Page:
Hyderabad: The heat wave sweeping across Andhra Pradesh and Telangana claimed over 200 more lives since Tuesday, taking the toll to 1,360.
Officials on Wednesday night said 157 people succumbed to sunstroke in Andhra Pradesh while 70 died in Telangana since Tuesday.
There was no respite from the blistering heat as both the states recorded temperatures three to seven degrees Celsius higher than the average.
Almost all the deaths were reported during the past one week.
Though Andhra Pradesh’s Deputy Chief Minister N. Chinna Rajappa had confirmed 551 deaths on Tuesday, the toll was revised later based on reports received from the districts.
Disaster management department officials said they were revising the figures after receiving confirmation from field-level officials about the deaths.
Though temperatures dropped in parts of Telangana and also in north coastal Andhra on Wednesday, both the states continued to reel under the searing heat.
The Hyderabad Meteorological Centre has warned that severe heat wave conditions may continue for another two days.
The heat wave, attributed to dry winds from the north-westerly direction, may abate after two days.
The highest temperature of 47 degrees Celsius was recorded at Jangamaheswarapuram in Guntur district of Andhra Pradesh on Wednesday. Vijayawada, Bapatla and Machilipatnam sizzled at 46 degrees.
The mercury continued to be above 42 degrees in most parts of south coastal Andhra and Rayalaseema.
In Telangana, Nalgonda and Khammam were the hottest places on Wednesday at 46 degrees Celsius.
Poor people, especially the homeless, construction workers, rickshaw pullers and street vendors were the worst hit by the heat wave.
According to officials, the majority of the victims were the elderly and children. The Andhra Pradesh government has already announced compensation of Rs.1 lakh each for the families of the victims.
Out of 867 deaths confirmed by officials in Andhra Pradesh till Tuesday night, Prakasam district accounted for 202. Guntur (130), Visakhapatnam (112) and East Godavari (107) also bore the brunt of the heat wave.
Vijayanagaram district accounted for 78 deaths, Nellore 74, Srikakulam 40, Chittoor 29, Kadapa 22, Kurnool 17 and Anantapur 14.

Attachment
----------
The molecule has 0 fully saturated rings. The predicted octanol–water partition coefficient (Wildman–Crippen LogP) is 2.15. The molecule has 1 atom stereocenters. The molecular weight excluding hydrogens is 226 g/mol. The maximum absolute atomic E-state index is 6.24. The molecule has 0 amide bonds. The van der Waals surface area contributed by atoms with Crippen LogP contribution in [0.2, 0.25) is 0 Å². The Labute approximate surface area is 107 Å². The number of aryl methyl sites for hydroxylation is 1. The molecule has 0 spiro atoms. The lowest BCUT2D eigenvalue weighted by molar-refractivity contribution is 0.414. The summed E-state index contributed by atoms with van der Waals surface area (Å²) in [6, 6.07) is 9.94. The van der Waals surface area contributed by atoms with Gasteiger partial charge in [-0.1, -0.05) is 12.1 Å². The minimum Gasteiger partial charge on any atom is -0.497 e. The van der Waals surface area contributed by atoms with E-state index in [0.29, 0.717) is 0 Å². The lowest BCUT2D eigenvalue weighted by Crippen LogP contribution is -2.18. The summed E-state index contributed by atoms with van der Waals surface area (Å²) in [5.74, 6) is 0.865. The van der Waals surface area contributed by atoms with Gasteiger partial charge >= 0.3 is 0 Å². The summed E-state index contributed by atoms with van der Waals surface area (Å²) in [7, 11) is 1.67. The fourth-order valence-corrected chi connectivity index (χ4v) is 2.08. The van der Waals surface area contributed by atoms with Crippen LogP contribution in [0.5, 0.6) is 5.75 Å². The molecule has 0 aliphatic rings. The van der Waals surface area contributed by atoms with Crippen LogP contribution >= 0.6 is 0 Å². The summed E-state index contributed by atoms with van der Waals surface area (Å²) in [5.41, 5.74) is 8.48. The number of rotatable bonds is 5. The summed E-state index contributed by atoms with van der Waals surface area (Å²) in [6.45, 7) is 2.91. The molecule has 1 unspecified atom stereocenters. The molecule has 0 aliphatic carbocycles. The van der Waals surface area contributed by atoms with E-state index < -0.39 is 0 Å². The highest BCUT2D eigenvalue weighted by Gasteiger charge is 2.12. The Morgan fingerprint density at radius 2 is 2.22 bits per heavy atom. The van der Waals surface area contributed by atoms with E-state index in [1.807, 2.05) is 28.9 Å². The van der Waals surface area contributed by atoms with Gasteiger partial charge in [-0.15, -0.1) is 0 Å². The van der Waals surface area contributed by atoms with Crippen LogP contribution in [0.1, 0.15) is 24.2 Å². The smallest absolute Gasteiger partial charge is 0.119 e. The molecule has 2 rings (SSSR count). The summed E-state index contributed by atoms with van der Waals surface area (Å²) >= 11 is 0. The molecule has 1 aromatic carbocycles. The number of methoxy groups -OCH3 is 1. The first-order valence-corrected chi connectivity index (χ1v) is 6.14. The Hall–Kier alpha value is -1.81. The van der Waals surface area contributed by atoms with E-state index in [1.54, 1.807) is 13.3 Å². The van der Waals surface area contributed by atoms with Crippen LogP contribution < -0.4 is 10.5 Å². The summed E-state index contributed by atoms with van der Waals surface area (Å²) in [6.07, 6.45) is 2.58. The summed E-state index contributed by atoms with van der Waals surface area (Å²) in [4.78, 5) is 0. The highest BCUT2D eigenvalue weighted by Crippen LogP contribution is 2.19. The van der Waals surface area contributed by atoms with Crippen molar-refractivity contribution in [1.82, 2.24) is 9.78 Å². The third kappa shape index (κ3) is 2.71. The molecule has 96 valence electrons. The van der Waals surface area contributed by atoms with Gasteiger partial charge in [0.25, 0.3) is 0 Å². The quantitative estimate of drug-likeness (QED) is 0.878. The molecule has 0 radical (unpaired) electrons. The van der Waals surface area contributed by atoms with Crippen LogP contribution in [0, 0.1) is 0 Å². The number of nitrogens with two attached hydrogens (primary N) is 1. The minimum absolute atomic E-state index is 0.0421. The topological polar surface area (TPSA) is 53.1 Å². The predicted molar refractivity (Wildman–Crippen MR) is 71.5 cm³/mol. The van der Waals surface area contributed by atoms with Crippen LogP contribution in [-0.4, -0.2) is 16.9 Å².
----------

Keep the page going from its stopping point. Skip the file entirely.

In Telangana, Nalgonda district was the worst hit with 73 deaths. Khammam district accounted for 60 deaths, Mahabubnagar 32, Medak 26, Karimnagar and Adilabad 22 each, Warangal 9, Nizamabad 8 and Hyderabad and Ranga Reddy seven each.
Vowing to combat rising levels of obesity—Kerala has the second highest levels of obesity in the country—the state government is imposing a 14.5 percent “fat tax” on fast goods sold by branded restaurants such as McDonalds and Pizza Hut
Strongly supporting the Kerala initiative, the doctor says, “We used to see diabetes 20 years back, diabetes in 50 or 40 years of age. Now we are seeing diabetes at 15 years of age, 18 years of age”
Global brands such as Pizza Hut, KFC and McDonald’s have been ramping up their presence as the Indian fast food market grows exponentially while others such as Johnny Rockets, Burger King, Wendy’s and Barcelos have begun making forays
Customers in India’s southern state of Kerala will have to dig deeper into their pockets each time they want to order a juicy burger, a cheese-laced pizza or other fast food such as doughnuts and tacos.
Vowing to combat rising levels of obesity—Kerala has the second highest levels of obesity in the country—the state government is imposing a 14.5 percent “fat tax” on fast goods sold by branded restaurants such as McDonalds and Pizza Hut.
India’s first ‘fat tax’
Thomas Isaac, Kerala’s finance minister, says he took the cue from a handful of countries that have experimented with similar taxes.
India’s first such tax in the scenic, coastal state will only affect a small section of the country’s increasingly affluent middle class, whose appetite for Western-style fast food has grown over the last decade-and-a-half. The measure has attracted national attention as India confronts growing levels of obesity.